But will the world align around a clear set of goals in the next 15 years? The United Nations is starting to map out new goals for the years following the 2015 expiration of the current Millennium Development Goals. As with the MDGs, the next set of goals could help to align groups doing the work, remind voters what their generosity supports, and allow us to see where we are making progress in delivering solutions to the poor.

The MDGs’ success means that there is a lot of interest in expanding them to include a broader set of issues. But many of the potential new goals lack unanimous support, and adding a lot of new goals – or goals that are not easily measurable – may sap momentum.

The MDGs were coherent because they focused on helping the poorest people in the world. The groups that needed to work together to attain them were easy to identify, and they could be held accountable for cooperation and progress. When the UN reaches agreement on other important goals like mitigating climate change, it should consider whether a different set of actors and a separate process might be best for those efforts.

The progress that the world has made in helping the poorest in the last 15 years is the kind of good-news story that happens one life at a time, so it often does not have the same visibility as a big setback, such as the outbreak of a new epidemic. From time to time, we should step back and celebrate the achievements that come with having the right goals, the necessary political will, generous aid, and innovation in tools and their delivery. Doing so has certainly deepened my commitment to this work.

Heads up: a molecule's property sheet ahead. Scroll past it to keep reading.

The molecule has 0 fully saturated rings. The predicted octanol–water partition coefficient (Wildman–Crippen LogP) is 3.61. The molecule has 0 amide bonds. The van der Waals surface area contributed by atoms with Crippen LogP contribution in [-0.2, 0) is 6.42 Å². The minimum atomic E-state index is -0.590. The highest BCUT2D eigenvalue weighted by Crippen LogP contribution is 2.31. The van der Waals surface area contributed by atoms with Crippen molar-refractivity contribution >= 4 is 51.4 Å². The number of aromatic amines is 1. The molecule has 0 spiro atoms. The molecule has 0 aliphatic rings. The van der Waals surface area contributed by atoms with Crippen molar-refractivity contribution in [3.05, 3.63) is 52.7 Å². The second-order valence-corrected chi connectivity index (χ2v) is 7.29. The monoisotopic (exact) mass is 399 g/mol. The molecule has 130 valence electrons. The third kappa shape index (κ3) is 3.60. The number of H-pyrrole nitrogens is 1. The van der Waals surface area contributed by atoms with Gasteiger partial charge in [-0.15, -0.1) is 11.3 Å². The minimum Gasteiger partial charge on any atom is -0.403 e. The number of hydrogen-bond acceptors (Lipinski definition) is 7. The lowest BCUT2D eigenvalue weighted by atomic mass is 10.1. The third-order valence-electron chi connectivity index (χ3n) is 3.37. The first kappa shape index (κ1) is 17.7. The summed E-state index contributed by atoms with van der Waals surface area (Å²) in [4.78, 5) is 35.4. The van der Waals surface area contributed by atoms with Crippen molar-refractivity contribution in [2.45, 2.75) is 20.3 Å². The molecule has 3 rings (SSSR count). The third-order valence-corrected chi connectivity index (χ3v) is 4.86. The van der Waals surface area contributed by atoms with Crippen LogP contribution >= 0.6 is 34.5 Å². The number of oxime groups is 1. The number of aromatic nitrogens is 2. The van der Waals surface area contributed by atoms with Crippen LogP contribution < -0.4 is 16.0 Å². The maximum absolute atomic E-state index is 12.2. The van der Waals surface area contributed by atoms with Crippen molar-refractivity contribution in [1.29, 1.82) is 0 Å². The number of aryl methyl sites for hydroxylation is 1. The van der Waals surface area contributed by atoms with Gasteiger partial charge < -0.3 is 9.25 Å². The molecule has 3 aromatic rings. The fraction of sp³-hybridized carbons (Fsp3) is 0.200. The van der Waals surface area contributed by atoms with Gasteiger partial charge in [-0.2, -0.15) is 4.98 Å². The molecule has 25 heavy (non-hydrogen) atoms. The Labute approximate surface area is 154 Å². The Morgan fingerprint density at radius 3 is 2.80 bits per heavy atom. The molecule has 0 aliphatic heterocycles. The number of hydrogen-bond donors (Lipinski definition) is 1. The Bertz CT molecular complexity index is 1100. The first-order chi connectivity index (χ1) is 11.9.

Exit from comment view mode. Click to hide this space
Hide Comments Hide Comments Read Comments (11)

Please login or register to post a comment

  1. CommentedKathy Holland

    All we have done is shift the poor from one country to another. Innovation and measurement of the opportunities that lift greater numbers of lives up will lead to prosperity. Democratizing the tax code, charitable giving, etc. so there is greater economic participation with the intent to correct, adjust the laws in support of enterprise and each nation's citizenry. All inclusive information data needs to be massaged to answer the critical questions no one appears to be willing to ask.....well I am willing.

  2. CommentedFemi Awoyinfa

    Certainly some remarkable progress has been made in the last fifteen years, especially in relation to the world's poor across some indicators. The next fifteen years are critical and success will rely heavily on the crafting of new MDG goals and political will both in the north and south as Gates has suggested.

  3. CommentedLeo Arouet

    Es muy difícil mantener esa esperanza cuando se coloca en una balanza la realidad de la voluntad política y el deteriorio acuciante de la situación de los más desfavorecidos...

  4. Commentedsk khalid ali

    good article overall..vission is clear to help poor worldwide..i think the axis of all evil usa-israil & their role in conspiracy in world politics should be check by un to calm world..& will help people to do their work normally...people will live peacefully..economy will bounce back

  5. CommentedEdward Ponderer